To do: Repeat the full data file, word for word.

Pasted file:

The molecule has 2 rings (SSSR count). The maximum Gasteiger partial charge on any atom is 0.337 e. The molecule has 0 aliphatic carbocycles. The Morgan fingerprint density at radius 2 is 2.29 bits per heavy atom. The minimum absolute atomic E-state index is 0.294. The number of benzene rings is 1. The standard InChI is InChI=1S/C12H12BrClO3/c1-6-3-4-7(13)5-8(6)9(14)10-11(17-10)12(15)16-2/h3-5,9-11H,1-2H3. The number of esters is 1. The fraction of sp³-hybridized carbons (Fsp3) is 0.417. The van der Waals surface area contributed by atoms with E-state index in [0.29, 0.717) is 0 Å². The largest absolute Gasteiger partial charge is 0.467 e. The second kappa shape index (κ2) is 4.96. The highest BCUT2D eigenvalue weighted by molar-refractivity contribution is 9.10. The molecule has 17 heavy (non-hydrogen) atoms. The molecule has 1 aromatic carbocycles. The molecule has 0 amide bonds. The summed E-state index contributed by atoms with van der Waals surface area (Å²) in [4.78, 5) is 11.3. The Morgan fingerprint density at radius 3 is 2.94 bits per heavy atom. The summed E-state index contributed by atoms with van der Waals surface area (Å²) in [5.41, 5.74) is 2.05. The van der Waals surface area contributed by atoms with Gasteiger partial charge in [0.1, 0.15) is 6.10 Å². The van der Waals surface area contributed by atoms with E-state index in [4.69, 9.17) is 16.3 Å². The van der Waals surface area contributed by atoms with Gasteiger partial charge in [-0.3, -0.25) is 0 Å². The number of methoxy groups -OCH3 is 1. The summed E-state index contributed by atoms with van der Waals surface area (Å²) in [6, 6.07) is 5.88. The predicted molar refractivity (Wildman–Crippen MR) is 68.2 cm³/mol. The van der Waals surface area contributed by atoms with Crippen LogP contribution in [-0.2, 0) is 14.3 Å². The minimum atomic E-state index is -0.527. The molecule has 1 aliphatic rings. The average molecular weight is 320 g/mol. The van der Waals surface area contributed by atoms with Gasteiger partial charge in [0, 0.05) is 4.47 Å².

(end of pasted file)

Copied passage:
The molecule has 2 rings (SSSR count). The maximum Gasteiger partial charge on any atom is 0.337 e. The molecule has 0 aliphatic carbocycles. The Morgan fingerprint density at radius 2 is 2.29 bits per heavy atom. The minimum absolute atomic E-state index is 0.294. The number of benzene rings is 1. The standard InChI is InChI=1S/C12H12BrClO3/c1-6-3-4-7(13)5-8(6)9(14)10-11(17-10)12(15)16-2/h3-5,9-11H,1-2H3. The number of esters is 1. The fraction of sp³-hybridized carbons (Fsp3) is 0.417. The van der Waals surface area contributed by atoms with E-state index in [0.29, 0.717) is 0 Å². The largest absolute Gasteiger partial charge is 0.467 e. The second kappa shape index (κ2) is 4.96. The highest BCUT2D eigenvalue weighted by molar-refractivity contribution is 9.10. The molecule has 17 heavy (non-hydrogen) atoms. The molecule has 1 aromatic carbocycles. The molecule has 0 amide bonds. The summed E-state index contributed by atoms with van der Waals surface area (Å²) in [4.78, 5) is 11.3. The Morgan fingerprint density at radius 3 is 2.94 bits per heavy atom. The summed E-state index contributed by atoms with van der Waals surface area (Å²) in [5.41, 5.74) is 2.05. The van der Waals surface area contributed by atoms with Gasteiger partial charge in [0.1, 0.15) is 6.10 Å². The van der Waals surface area contributed by atoms with E-state index in [4.69, 9.17) is 16.3 Å². The van der Waals surface area contributed by atoms with Gasteiger partial charge in [-0.3, -0.25) is 0 Å². The number of methoxy groups -OCH3 is 1. The summed E-state index contributed by atoms with van der Waals surface area (Å²) in [6, 6.07) is 5.88. The predicted molar refractivity (Wildman–Crippen MR) is 68.2 cm³/mol. The van der Waals surface area contributed by atoms with Crippen LogP contribution in [-0.2, 0) is 14.3 Å². The minimum atomic E-state index is -0.527. The molecule has 1 aliphatic rings. The average molecular weight is 320 g/mol. The van der Waals surface area contributed by atoms with Gasteiger partial charge in [0, 0.05) is 4.47 Å².